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25 receive cancer diagnosis every day, but it's no longer a death sentence

By Victoria O'Hara

For more and more people, cancer is no longer seen as a killer disease in Northern Ireland.

Survival rates have increased significantly over the past 10 to 15 years.

There are still around 9,000 new cases diagnosed each year in the province, but more people than ever are living with cancer as a chronic illness. Statistics revealed this year show that, on average, 25 people here are diagnosed every day with cancer.

Cancer experts say this increase is partly due to risk factors such as drinking alcohol, smoking and being overweight. However, the main reason is the ageing population - as there are more people living longer, more will develop the disease.

Survival has doubled in the last 40 years due to improvements in the prevention, diagnosis and treatment of cancer.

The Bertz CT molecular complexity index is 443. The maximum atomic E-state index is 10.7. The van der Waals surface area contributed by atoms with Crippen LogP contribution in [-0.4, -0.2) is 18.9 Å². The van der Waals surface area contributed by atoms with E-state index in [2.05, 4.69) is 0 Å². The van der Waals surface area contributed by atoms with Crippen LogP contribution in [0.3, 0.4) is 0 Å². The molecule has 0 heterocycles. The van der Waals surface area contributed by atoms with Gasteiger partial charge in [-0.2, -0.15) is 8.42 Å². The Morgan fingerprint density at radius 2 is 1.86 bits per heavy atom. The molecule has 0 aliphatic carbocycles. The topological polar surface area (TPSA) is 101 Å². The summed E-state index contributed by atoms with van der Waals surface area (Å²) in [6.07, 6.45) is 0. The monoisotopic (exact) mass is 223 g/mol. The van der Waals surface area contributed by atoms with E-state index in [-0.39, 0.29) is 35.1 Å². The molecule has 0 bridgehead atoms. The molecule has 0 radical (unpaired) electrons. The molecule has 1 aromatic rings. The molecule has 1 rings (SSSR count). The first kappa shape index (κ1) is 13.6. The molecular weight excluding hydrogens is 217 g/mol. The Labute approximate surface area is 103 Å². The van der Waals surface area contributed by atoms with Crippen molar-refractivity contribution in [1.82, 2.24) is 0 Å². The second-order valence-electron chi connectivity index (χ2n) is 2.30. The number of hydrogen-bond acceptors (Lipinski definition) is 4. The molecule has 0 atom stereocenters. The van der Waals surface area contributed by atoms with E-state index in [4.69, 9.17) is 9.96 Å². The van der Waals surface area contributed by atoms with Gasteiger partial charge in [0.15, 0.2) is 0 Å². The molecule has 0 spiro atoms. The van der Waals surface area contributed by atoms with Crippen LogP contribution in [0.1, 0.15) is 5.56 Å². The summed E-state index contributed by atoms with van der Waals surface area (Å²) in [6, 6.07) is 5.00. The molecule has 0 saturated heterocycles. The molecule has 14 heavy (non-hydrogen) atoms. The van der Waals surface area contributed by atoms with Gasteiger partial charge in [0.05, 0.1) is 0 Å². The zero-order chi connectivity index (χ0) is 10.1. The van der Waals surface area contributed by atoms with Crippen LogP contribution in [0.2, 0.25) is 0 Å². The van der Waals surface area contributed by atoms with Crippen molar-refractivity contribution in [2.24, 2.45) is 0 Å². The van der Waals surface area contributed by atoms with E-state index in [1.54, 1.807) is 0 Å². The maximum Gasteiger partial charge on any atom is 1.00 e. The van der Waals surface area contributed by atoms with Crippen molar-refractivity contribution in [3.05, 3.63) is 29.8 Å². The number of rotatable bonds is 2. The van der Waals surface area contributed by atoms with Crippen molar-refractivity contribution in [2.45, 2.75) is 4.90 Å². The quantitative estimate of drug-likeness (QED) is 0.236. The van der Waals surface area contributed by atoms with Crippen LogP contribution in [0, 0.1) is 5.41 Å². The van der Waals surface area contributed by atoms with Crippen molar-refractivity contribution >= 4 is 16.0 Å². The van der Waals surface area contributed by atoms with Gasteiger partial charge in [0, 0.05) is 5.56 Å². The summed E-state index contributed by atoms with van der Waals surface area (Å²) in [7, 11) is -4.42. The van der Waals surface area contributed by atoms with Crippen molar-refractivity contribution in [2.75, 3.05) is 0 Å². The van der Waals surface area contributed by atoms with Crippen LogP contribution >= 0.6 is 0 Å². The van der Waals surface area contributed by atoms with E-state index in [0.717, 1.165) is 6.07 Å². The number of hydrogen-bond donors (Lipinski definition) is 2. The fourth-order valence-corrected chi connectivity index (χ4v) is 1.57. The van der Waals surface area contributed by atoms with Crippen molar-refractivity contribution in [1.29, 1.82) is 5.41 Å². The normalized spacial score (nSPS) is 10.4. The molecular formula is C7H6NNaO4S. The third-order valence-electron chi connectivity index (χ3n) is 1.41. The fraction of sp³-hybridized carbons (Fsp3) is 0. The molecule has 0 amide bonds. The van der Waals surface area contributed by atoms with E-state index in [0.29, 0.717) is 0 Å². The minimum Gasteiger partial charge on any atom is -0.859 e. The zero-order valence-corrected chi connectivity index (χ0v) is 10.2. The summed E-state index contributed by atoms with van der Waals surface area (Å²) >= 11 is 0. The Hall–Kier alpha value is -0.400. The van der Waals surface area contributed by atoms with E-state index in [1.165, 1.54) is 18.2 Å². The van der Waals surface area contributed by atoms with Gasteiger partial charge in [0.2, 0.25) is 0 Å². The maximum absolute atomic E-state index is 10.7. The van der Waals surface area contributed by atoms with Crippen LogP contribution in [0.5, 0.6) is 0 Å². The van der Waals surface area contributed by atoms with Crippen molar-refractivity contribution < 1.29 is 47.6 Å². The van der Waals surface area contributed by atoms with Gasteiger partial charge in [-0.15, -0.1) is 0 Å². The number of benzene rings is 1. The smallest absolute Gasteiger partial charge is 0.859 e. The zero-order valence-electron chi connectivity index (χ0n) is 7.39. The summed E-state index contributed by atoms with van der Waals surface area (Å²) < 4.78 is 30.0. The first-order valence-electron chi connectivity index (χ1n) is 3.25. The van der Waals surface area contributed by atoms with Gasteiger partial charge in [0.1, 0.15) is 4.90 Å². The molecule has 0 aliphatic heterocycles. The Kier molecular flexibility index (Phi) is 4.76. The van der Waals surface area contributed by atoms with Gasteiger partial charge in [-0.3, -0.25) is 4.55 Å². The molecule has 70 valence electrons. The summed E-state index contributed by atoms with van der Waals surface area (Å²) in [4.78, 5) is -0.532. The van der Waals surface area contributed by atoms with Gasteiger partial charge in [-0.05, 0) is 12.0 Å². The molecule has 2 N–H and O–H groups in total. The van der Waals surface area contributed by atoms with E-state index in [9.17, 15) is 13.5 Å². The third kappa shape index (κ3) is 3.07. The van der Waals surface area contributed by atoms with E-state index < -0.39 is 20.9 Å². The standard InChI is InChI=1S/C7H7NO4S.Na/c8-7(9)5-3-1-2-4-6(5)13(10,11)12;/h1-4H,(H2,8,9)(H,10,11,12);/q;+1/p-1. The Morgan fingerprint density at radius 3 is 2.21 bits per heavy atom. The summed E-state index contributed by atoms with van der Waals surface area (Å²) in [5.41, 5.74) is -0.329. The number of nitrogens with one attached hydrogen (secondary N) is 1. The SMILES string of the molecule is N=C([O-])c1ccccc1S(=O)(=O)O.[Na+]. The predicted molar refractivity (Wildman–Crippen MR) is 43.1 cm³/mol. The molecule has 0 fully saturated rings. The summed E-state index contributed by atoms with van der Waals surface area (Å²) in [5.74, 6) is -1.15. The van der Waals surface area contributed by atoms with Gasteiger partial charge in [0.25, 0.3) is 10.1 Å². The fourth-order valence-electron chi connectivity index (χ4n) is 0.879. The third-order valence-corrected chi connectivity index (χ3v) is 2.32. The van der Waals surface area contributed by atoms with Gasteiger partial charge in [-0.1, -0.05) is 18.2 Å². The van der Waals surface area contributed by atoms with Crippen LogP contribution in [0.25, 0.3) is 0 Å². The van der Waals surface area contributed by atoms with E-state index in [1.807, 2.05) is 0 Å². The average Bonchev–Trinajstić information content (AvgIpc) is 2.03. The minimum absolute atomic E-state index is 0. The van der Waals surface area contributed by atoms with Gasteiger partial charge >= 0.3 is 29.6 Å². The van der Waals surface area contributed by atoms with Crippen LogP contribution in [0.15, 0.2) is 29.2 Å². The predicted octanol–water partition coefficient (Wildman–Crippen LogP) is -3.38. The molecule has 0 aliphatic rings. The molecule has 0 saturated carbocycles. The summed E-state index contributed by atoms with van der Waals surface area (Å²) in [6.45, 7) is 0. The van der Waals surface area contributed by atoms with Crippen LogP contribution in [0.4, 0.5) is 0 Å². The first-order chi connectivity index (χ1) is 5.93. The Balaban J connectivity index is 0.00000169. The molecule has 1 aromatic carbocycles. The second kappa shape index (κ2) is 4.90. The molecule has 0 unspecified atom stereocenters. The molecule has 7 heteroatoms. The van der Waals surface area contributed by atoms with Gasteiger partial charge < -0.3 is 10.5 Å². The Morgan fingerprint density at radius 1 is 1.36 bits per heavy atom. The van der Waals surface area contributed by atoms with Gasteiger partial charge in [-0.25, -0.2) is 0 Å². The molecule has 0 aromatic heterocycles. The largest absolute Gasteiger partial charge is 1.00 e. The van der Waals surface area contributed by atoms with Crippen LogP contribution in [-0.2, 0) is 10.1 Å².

Overall rates of people being diagnosed with cancer have climbed by around a tenth between 1993 and 2011. In 1993, around 370 per 100,000 were diagnosed with the disease. This rose to almost 405 per 100,000 in 2011.

Clinical trials have also led to more people surviving it. Compared to only 30 patients who were entered into trials in 1998, there are annually now more than 1,000 patients. However, there remains a problem with patients accessing certain drugs that could extend their life. Northern Ireland has now some of the highest breast cancer and melanoma survival rates in the UK and Ireland. Survival rates for breast cancer here were 81.9%. The overall survival rate for breast cancer across Europe is 82.4%.

Northern Ireland's Comprehensive Cancer Services programme is regarded as being a key reason behind the successful battle against cancer. It is a collaboration led by Queen's University in partnership with the Department of Health and the five health and social care trusts, with support from the medical research industry. Scientific teams based close to the City Hospital involve around 300 leading researchers who are drawn from 36 countries.

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